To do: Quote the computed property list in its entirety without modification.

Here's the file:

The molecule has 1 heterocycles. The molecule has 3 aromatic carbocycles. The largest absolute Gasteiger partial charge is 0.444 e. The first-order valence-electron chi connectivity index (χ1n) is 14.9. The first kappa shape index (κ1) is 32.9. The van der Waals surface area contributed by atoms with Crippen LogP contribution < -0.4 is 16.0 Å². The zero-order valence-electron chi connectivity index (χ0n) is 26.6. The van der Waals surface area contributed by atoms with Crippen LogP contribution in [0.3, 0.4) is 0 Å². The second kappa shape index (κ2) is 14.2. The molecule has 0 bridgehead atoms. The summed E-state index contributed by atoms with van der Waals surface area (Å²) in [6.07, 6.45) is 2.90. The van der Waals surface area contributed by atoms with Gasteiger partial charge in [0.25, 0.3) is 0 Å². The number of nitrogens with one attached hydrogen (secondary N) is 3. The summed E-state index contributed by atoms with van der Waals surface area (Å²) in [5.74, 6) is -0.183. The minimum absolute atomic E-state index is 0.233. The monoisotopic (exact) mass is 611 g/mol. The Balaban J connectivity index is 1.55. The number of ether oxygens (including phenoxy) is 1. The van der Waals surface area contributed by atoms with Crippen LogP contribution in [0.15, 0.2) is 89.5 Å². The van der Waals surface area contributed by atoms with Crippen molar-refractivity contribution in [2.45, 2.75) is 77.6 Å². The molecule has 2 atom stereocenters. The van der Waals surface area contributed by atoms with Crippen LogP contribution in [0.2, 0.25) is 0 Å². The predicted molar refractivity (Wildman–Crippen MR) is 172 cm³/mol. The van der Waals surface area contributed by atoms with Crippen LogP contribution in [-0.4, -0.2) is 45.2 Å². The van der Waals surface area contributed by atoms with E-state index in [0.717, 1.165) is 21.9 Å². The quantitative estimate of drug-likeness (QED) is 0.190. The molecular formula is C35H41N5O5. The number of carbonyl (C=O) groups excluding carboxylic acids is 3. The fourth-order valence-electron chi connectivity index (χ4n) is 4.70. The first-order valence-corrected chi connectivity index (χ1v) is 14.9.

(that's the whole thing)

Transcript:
The molecule has 1 heterocycles. The molecule has 3 aromatic carbocycles. The largest absolute Gasteiger partial charge is 0.444 e. The first-order valence-electron chi connectivity index (χ1n) is 14.9. The first kappa shape index (κ1) is 32.9. The van der Waals surface area contributed by atoms with Crippen LogP contribution < -0.4 is 16.0 Å². The zero-order valence-electron chi connectivity index (χ0n) is 26.6. The van der Waals surface area contributed by atoms with Crippen LogP contribution in [0.3, 0.4) is 0 Å². The second kappa shape index (κ2) is 14.2. The molecule has 0 bridgehead atoms. The summed E-state index contributed by atoms with van der Waals surface area (Å²) in [6.07, 6.45) is 2.90. The van der Waals surface area contributed by atoms with Gasteiger partial charge in [0.25, 0.3) is 0 Å². The number of nitrogens with one attached hydrogen (secondary N) is 3. The summed E-state index contributed by atoms with van der Waals surface area (Å²) in [5.74, 6) is -0.183. The minimum absolute atomic E-state index is 0.233. The monoisotopic (exact) mass is 611 g/mol. The Balaban J connectivity index is 1.55. The number of ether oxygens (including phenoxy) is 1. The van der Waals surface area contributed by atoms with Crippen LogP contribution in [0.15, 0.2) is 89.5 Å². The van der Waals surface area contributed by atoms with Crippen molar-refractivity contribution in [2.45, 2.75) is 77.6 Å². The molecule has 2 atom stereocenters. The van der Waals surface area contributed by atoms with Crippen LogP contribution in [0.2, 0.25) is 0 Å². The predicted molar refractivity (Wildman–Crippen MR) is 172 cm³/mol. The van der Waals surface area contributed by atoms with Crippen LogP contribution in [-0.4, -0.2) is 45.2 Å². The van der Waals surface area contributed by atoms with E-state index in [0.717, 1.165) is 21.9 Å². The quantitative estimate of drug-likeness (QED) is 0.190. The molecular formula is C35H41N5O5. The number of carbonyl (C=O) groups excluding carboxylic acids is 3. The fourth-order valence-electron chi connectivity index (χ4n) is 4.70. The first-order valence-corrected chi connectivity index (χ1v) is 14.9.